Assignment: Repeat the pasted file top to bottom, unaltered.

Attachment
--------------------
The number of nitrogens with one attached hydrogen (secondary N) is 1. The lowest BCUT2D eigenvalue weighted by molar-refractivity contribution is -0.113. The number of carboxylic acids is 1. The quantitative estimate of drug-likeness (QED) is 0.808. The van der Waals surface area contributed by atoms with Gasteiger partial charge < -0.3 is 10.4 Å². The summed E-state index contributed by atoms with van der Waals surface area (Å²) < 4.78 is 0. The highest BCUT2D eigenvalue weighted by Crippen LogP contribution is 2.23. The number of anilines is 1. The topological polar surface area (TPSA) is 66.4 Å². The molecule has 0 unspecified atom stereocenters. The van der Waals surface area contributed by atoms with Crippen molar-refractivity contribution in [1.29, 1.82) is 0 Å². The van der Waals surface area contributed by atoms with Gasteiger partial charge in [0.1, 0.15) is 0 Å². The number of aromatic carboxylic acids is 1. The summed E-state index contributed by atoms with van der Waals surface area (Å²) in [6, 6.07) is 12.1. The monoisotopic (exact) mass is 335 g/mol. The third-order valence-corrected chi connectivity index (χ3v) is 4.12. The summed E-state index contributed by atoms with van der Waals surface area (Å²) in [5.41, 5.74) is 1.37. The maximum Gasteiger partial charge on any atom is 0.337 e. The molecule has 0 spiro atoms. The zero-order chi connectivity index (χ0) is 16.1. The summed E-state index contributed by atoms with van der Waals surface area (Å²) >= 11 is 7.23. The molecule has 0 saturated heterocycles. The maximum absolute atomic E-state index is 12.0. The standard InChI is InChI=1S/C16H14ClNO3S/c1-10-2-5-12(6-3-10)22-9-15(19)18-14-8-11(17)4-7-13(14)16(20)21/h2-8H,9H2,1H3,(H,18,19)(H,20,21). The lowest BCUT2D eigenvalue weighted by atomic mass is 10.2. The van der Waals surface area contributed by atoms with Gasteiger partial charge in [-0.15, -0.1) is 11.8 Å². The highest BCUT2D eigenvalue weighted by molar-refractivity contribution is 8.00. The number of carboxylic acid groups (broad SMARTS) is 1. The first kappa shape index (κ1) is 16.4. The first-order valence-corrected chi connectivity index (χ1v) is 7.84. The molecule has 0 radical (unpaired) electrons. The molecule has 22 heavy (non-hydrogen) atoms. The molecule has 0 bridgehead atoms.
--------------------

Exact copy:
The number of nitrogens with one attached hydrogen (secondary N) is 1. The lowest BCUT2D eigenvalue weighted by molar-refractivity contribution is -0.113. The number of carboxylic acids is 1. The quantitative estimate of drug-likeness (QED) is 0.808. The van der Waals surface area contributed by atoms with Gasteiger partial charge < -0.3 is 10.4 Å². The summed E-state index contributed by atoms with van der Waals surface area (Å²) < 4.78 is 0. The highest BCUT2D eigenvalue weighted by Crippen LogP contribution is 2.23. The number of anilines is 1. The topological polar surface area (TPSA) is 66.4 Å². The molecule has 0 unspecified atom stereocenters. The van der Waals surface area contributed by atoms with Crippen molar-refractivity contribution in [1.29, 1.82) is 0 Å². The van der Waals surface area contributed by atoms with Gasteiger partial charge in [0.1, 0.15) is 0 Å². The number of aromatic carboxylic acids is 1. The summed E-state index contributed by atoms with van der Waals surface area (Å²) in [6, 6.07) is 12.1. The monoisotopic (exact) mass is 335 g/mol. The third-order valence-corrected chi connectivity index (χ3v) is 4.12. The summed E-state index contributed by atoms with van der Waals surface area (Å²) in [5.41, 5.74) is 1.37. The maximum Gasteiger partial charge on any atom is 0.337 e. The molecule has 0 spiro atoms. The zero-order chi connectivity index (χ0) is 16.1. The summed E-state index contributed by atoms with van der Waals surface area (Å²) >= 11 is 7.23. The molecule has 0 saturated heterocycles. The maximum absolute atomic E-state index is 12.0. The standard InChI is InChI=1S/C16H14ClNO3S/c1-10-2-5-12(6-3-10)22-9-15(19)18-14-8-11(17)4-7-13(14)16(20)21/h2-8H,9H2,1H3,(H,18,19)(H,20,21). The lowest BCUT2D eigenvalue weighted by atomic mass is 10.2. The van der Waals surface area contributed by atoms with Gasteiger partial charge in [-0.15, -0.1) is 11.8 Å². The highest BCUT2D eigenvalue weighted by molar-refractivity contribution is 8.00. The number of carboxylic acid groups (broad SMARTS) is 1. The first kappa shape index (κ1) is 16.4. The first-order valence-corrected chi connectivity index (χ1v) is 7.84. The molecule has 0 radical (unpaired) electrons. The molecule has 22 heavy (non-hydrogen) atoms. The molecule has 0 bridgehead atoms.